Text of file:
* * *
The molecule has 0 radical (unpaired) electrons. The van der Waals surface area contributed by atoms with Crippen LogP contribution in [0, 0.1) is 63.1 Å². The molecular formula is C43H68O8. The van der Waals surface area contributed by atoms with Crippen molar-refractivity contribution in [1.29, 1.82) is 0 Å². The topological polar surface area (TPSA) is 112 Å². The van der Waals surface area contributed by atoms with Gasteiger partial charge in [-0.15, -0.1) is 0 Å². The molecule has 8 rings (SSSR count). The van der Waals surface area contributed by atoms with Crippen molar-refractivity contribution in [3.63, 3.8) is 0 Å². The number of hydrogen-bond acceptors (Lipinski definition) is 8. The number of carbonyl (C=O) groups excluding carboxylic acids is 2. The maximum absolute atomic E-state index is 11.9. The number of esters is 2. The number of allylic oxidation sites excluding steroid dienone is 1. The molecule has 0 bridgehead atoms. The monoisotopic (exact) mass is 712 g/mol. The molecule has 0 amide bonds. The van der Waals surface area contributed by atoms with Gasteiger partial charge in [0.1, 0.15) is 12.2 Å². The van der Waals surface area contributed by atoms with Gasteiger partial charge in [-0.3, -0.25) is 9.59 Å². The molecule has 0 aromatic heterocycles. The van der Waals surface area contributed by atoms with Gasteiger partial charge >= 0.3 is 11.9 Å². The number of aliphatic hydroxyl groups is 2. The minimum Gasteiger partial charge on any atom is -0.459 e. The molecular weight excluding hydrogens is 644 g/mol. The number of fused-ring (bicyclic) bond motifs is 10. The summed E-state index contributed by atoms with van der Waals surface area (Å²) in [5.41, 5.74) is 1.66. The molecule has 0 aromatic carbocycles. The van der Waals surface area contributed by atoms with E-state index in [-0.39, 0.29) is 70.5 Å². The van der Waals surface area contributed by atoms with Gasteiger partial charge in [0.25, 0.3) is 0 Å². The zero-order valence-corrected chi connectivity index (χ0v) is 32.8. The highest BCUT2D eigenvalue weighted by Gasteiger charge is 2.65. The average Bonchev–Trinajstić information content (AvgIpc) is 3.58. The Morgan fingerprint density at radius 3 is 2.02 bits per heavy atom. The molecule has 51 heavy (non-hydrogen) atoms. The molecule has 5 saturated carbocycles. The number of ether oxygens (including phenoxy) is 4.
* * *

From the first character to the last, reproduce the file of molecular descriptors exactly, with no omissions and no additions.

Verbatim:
The molecule has 0 radical (unpaired) electrons. The van der Waals surface area contributed by atoms with Crippen LogP contribution in [0, 0.1) is 63.1 Å². The molecular formula is C43H68O8. The van der Waals surface area contributed by atoms with Crippen molar-refractivity contribution in [1.29, 1.82) is 0 Å². The topological polar surface area (TPSA) is 112 Å². The van der Waals surface area contributed by atoms with Gasteiger partial charge in [-0.15, -0.1) is 0 Å². The molecule has 8 rings (SSSR count). The van der Waals surface area contributed by atoms with Crippen molar-refractivity contribution in [3.63, 3.8) is 0 Å². The number of hydrogen-bond acceptors (Lipinski definition) is 8. The number of carbonyl (C=O) groups excluding carboxylic acids is 2. The maximum absolute atomic E-state index is 11.9. The number of esters is 2. The number of allylic oxidation sites excluding steroid dienone is 1. The molecule has 0 bridgehead atoms. The monoisotopic (exact) mass is 712 g/mol. The molecule has 0 amide bonds. The van der Waals surface area contributed by atoms with Gasteiger partial charge in [0.1, 0.15) is 12.2 Å². The van der Waals surface area contributed by atoms with Gasteiger partial charge in [-0.3, -0.25) is 9.59 Å². The molecule has 0 aromatic heterocycles. The van der Waals surface area contributed by atoms with Gasteiger partial charge >= 0.3 is 11.9 Å². The number of aliphatic hydroxyl groups is 2. The minimum Gasteiger partial charge on any atom is -0.459 e. The molecular weight excluding hydrogens is 644 g/mol. The number of fused-ring (bicyclic) bond motifs is 10. The summed E-state index contributed by atoms with van der Waals surface area (Å²) in [5.41, 5.74) is 1.66. The molecule has 0 aromatic carbocycles. The van der Waals surface area contributed by atoms with E-state index in [-0.39, 0.29) is 70.5 Å². The van der Waals surface area contributed by atoms with Gasteiger partial charge in [0.25, 0.3) is 0 Å². The zero-order valence-corrected chi connectivity index (χ0v) is 32.8. The highest BCUT2D eigenvalue weighted by Gasteiger charge is 2.65. The average Bonchev–Trinajstić information content (AvgIpc) is 3.58. The Morgan fingerprint density at radius 3 is 2.02 bits per heavy atom. The molecule has 51 heavy (non-hydrogen) atoms. The molecule has 5 saturated carbocycles. The number of ether oxygens (including phenoxy) is 4.